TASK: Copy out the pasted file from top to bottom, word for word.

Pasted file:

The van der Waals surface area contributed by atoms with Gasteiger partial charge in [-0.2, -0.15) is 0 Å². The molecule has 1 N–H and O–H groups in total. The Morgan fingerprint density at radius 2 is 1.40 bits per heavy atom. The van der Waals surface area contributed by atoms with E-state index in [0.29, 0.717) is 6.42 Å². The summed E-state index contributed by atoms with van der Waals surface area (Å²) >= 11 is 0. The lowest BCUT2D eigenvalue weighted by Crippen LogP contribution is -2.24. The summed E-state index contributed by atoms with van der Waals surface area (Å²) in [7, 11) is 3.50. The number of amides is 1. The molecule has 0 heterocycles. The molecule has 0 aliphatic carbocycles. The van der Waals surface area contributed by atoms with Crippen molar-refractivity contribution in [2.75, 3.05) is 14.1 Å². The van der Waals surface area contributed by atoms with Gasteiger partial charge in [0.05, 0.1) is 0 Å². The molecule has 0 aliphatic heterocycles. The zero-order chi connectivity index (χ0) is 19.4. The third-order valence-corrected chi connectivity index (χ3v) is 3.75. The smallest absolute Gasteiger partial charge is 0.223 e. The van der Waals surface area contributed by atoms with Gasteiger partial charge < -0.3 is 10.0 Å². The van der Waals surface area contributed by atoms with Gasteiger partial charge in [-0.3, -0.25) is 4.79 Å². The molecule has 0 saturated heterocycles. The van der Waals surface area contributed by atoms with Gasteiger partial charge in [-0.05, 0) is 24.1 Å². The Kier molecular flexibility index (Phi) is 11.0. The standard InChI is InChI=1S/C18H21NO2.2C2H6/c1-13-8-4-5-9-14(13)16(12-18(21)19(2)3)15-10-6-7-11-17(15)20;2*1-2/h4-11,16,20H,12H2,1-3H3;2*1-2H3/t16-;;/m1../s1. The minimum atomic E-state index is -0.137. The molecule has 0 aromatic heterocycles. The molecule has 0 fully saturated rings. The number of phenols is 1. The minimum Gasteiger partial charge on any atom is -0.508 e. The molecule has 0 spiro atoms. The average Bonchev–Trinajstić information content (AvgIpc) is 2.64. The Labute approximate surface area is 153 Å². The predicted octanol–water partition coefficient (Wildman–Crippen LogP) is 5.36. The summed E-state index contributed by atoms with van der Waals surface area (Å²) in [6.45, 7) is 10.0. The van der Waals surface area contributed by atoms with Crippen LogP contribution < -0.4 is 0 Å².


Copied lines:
The van der Waals surface area contributed by atoms with Gasteiger partial charge in [-0.2, -0.15) is 0 Å². The molecule has 1 N–H and O–H groups in total. The Morgan fingerprint density at radius 2 is 1.40 bits per heavy atom. The van der Waals surface area contributed by atoms with E-state index in [0.29, 0.717) is 6.42 Å². The summed E-state index contributed by atoms with van der Waals surface area (Å²) >= 11 is 0. The lowest BCUT2D eigenvalue weighted by Crippen LogP contribution is -2.24. The summed E-state index contributed by atoms with van der Waals surface area (Å²) in [7, 11) is 3.50. The number of amides is 1. The molecule has 0 heterocycles. The molecule has 0 aliphatic carbocycles. The van der Waals surface area contributed by atoms with Crippen molar-refractivity contribution in [2.75, 3.05) is 14.1 Å². The van der Waals surface area contributed by atoms with Gasteiger partial charge in [0.05, 0.1) is 0 Å². The molecule has 0 aliphatic heterocycles. The zero-order chi connectivity index (χ0) is 19.4. The third-order valence-corrected chi connectivity index (χ3v) is 3.75. The smallest absolute Gasteiger partial charge is 0.223 e. The van der Waals surface area contributed by atoms with Gasteiger partial charge < -0.3 is 10.0 Å². The van der Waals surface area contributed by atoms with Gasteiger partial charge in [-0.3, -0.25) is 4.79 Å². The molecule has 0 saturated heterocycles. The van der Waals surface area contributed by atoms with Gasteiger partial charge in [-0.05, 0) is 24.1 Å². The Kier molecular flexibility index (Phi) is 11.0. The standard InChI is InChI=1S/C18H21NO2.2C2H6/c1-13-8-4-5-9-14(13)16(12-18(21)19(2)3)15-10-6-7-11-17(15)20;2*1-2/h4-11,16,20H,12H2,1-3H3;2*1-2H3/t16-;;/m1../s1. The minimum atomic E-state index is -0.137. The molecule has 0 aromatic heterocycles. The molecule has 0 fully saturated rings. The number of phenols is 1. The minimum Gasteiger partial charge on any atom is -0.508 e. The molecule has 0 spiro atoms. The average Bonchev–Trinajstić information content (AvgIpc) is 2.64. The Labute approximate surface area is 153 Å². The predicted octanol–water partition coefficient (Wildman–Crippen LogP) is 5.36. The summed E-state index contributed by atoms with van der Waals surface area (Å²) in [6.45, 7) is 10.0. The van der Waals surface area contributed by atoms with Crippen LogP contribution < -0.4 is 0 Å².